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The reason you forgot why you went to the kitchen…and what that has to do with sleep!

Do you ever walk to the kitchen and forget what you wanted? That’s how your mind works.

When I wrote my books on brain fitness, I learned that the cognitive cortex is entwined with your motor cortex. I realized that our thoughts are about doing, about action.

Here’s an example: Say you want a Band-Aid. You remember it’s in the kitchen, and mentally go there to get it. Then your body follows the mental movement—inner directions—and you end up in front of the fridge forgetting the item that called you.

This happens when you can’t sleep and your mind is racing.

You know how basketball players visualizing free-throw practice improves their shots? When your mind is thinking, your body, heart rate, and especially your eyes follow that internal GPS. Which (big duh!) keeps you awake.

If you consider all the places you’ll go, you’re really zooming around. From discussions, sorting things out, plans, people, background scenery, driving, therapy, work.

It’s not just where it’s also time: From things that happened long ago, to plans for tomorrow, to imagination of the future. You shift to when you’re doing all that thinking.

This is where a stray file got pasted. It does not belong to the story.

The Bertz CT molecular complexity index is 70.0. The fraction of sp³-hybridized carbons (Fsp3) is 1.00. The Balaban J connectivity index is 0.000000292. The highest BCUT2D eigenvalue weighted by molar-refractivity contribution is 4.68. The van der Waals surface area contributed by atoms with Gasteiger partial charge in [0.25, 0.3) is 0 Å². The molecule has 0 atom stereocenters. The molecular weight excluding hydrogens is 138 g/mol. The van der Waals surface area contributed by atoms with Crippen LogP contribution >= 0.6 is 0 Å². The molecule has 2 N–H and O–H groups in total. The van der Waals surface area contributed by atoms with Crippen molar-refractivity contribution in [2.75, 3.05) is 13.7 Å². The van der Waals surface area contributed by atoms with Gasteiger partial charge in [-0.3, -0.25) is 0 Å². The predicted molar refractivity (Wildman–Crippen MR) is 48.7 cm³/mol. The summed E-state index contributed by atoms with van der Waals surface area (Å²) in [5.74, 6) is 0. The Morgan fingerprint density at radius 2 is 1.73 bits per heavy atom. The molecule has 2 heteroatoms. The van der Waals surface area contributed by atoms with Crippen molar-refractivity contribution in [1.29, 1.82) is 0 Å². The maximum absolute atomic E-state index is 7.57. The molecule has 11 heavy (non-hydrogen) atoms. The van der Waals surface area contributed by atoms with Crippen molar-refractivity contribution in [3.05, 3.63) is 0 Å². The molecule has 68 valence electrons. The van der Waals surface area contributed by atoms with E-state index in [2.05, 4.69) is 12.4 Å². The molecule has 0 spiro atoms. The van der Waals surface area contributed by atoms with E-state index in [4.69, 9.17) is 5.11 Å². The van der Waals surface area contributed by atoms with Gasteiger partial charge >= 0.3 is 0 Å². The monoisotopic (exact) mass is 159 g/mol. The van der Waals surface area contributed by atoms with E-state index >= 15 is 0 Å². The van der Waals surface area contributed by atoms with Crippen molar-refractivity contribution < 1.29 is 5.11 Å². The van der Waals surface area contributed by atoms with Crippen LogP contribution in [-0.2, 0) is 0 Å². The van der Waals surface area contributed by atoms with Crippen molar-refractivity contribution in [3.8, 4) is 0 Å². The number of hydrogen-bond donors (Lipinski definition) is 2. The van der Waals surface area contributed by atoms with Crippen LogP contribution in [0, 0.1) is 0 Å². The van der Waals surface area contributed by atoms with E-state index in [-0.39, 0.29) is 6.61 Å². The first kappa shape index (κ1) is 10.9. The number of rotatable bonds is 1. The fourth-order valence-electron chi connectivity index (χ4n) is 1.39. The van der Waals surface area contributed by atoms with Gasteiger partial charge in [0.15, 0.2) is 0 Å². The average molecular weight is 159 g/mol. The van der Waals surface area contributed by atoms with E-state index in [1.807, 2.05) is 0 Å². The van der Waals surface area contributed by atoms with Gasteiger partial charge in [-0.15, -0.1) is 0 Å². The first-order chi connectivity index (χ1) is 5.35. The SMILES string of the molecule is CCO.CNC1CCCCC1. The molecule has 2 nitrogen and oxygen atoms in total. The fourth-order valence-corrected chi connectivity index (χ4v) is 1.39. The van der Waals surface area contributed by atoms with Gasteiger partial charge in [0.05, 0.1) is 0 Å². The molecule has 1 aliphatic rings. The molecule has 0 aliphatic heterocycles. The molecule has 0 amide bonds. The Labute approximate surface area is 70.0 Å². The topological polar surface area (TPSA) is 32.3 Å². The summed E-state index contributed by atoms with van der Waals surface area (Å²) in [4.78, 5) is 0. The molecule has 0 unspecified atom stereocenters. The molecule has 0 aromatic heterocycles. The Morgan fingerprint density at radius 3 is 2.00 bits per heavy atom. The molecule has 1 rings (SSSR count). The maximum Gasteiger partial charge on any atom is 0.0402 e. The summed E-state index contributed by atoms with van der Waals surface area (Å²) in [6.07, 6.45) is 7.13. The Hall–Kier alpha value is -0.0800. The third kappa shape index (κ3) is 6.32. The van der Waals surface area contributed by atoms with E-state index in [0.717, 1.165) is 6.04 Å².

Your body responds to all of these mental journeys.

Return to mental rest
I teach my clients many ways to return to mental rest without strangling the mind. Here’s one of them that can help you slow your mind:

Drawn yellow star with blue border

Bring your thoughts to just what happens in your room. Anytime you find yourself imagining, say, a conversation with your sister on the phone, come back to your four walls.

What’s there to think about? It could be the pictures on your walls, the feeling of yourself in your sheets, the air on your skin. 

If your mind still wants to travel farther, maybe you can imagine a windfall of remodeling your bedroom. It’s in the future but grounded in your real experience. 

Drawn yellow star with blue border

Returning to your room is a gentler way of being in the meditative here-now. You’re helping the brain and body let go into moments of rest, and welcoming sleep.

Welcome home!

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